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Paragon of virtues

London stockbroker firm Arden Partners caused a wave of excitement in the buy-to-let sector when it issued an analyst’s note stating that Paragon could be “weeks away” from a return to new lending.

Paragon stopped new lending in February 2008 because it failed to secure commercially acceptable terms to extend the wholesale loan facility that it relied on to fund new business.

The Arden note forecast that, due to Paragon’s willingness to resume lending and considerable improvements in market conditions, it is likely to start lending again by June.

Arden Partners financial analyst Peter Lenardos says: “You have a management team that wants to do it, bond investors gagging for products and professional buy-to-let landlords that cannot get a loan anywhere. There is no reason for them not to do it. It does not take a rocket scientist to figure out they are prepping us for a bond issue. I will be shocked if they do not do this by June.”

But Paragon refuses to put a timescale on a return – although a spokesman told Money Marketing that developments in the securitisation market are encouraging.

Brokers have reacted positively to the news of Paragon’s possible return and say the biggest lenders – BM Solutions, The Mortgage Works and Godiva – only offer more mainstream products. Landlord Mortgages managing director Lee Grandin says Paragon’s return would cater for more “quirky” purchases.

He says: “There is a big gap in buy-to-let funding. A lot of the standard purchases are being done but many landlords buy more quirky types of properties, such as bedsits, split flats, lets for DSS tenants, councils and housing associations – and Paragon specialised in that area.”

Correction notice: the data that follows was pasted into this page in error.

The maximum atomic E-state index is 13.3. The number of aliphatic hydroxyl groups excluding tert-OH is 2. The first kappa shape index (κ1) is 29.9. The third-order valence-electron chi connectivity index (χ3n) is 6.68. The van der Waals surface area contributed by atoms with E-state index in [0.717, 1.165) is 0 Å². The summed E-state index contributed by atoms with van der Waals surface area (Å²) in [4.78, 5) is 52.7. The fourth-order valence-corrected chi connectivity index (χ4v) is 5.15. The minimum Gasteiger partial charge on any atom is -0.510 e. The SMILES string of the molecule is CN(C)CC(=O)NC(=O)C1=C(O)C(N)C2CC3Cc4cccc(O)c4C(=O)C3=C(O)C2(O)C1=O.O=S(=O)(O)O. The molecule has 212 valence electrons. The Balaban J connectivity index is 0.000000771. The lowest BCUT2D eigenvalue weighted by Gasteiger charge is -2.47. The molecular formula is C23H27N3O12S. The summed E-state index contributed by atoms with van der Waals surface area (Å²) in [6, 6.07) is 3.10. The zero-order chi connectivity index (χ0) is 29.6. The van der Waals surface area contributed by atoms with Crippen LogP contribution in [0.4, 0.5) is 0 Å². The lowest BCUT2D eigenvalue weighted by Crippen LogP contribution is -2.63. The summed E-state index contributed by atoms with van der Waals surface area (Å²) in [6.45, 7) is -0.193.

A National Landlords’ Association spokesman says Paragon’s return would be welcome.

He says: “If it is true, we look forward to Paragon re-entering the market and offering the good service it was renowned for. Landlords, like consumers, like to know there is a variety of products and services available.”

BM Solutions says competition would be good for the market.

Head of sales Phil Rickards says: “Over the last couple of years there has been a real reduction in active lenders in the buy-to-let sector. We know from the performance of our own range and by talking to brokers that landlord demand is still strong.

There are challenges in meeting that demand but increased competition would be a good thing.”

Mortgages for Business managing director David Whittaker says he is relieved that the conversation has switched from lenders leaving to lenders returning to the market.

He says: “With talk of new lending, at least the sector is not in full-scale withdrawal now.”

But Whittaker warns that lenders could be driven back out as the FSA has proposed extending the scope of its regulation to buy to let in the mortgage market review.

He says: “The FSA has to draw the distinction between amateur and professional landlords. If regulation is too tight, a lot of lenders may turn into limited companies, meaning they will be corporate – and corporate companies fall outside the regulator’s remit.”

The NLA spokesman says: “Do landlords need consumer regulation? They are not treating their business like a hobby and are not consumers in the true sense of the word. For portfolio landlords, it is a business and businesses are not afforded consumer protection.”

However, the prospect of buy-to-let regulation does not worry Rickards. He says: “At BM, we have always dealt with buy to let as a regulated product and our intermediary partners are all used to dealing with us on that basis.”

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